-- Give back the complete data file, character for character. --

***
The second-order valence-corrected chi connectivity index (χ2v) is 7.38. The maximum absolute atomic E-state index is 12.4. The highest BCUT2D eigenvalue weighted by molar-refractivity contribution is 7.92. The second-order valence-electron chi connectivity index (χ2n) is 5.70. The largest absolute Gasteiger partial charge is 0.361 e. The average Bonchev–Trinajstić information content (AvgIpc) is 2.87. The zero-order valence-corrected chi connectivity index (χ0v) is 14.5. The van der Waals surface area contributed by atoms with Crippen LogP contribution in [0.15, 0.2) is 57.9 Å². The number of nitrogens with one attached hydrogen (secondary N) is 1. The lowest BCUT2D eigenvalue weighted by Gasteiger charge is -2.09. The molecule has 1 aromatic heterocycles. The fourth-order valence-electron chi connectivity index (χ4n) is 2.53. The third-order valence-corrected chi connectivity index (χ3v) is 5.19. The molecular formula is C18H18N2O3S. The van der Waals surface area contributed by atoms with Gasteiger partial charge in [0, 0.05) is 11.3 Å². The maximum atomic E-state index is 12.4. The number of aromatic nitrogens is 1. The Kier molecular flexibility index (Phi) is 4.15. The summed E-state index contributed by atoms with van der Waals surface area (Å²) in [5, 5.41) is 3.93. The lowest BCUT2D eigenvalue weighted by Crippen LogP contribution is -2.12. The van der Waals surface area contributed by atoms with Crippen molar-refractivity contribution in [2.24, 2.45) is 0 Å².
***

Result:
The second-order valence-corrected chi connectivity index (χ2v) is 7.38. The maximum absolute atomic E-state index is 12.4. The highest BCUT2D eigenvalue weighted by molar-refractivity contribution is 7.92. The second-order valence-electron chi connectivity index (χ2n) is 5.70. The largest absolute Gasteiger partial charge is 0.361 e. The average Bonchev–Trinajstić information content (AvgIpc) is 2.87. The zero-order valence-corrected chi connectivity index (χ0v) is 14.5. The van der Waals surface area contributed by atoms with Crippen LogP contribution in [0.15, 0.2) is 57.9 Å². The number of nitrogens with one attached hydrogen (secondary N) is 1. The lowest BCUT2D eigenvalue weighted by Gasteiger charge is -2.09. The molecule has 1 aromatic heterocycles. The fourth-order valence-electron chi connectivity index (χ4n) is 2.53. The third-order valence-corrected chi connectivity index (χ3v) is 5.19. The molecular formula is C18H18N2O3S. The van der Waals surface area contributed by atoms with Gasteiger partial charge in [0, 0.05) is 11.3 Å². The maximum atomic E-state index is 12.4. The number of aromatic nitrogens is 1. The Kier molecular flexibility index (Phi) is 4.15. The summed E-state index contributed by atoms with van der Waals surface area (Å²) in [5, 5.41) is 3.93. The lowest BCUT2D eigenvalue weighted by Crippen LogP contribution is -2.12. The van der Waals surface area contributed by atoms with Crippen molar-refractivity contribution in [2.24, 2.45) is 0 Å².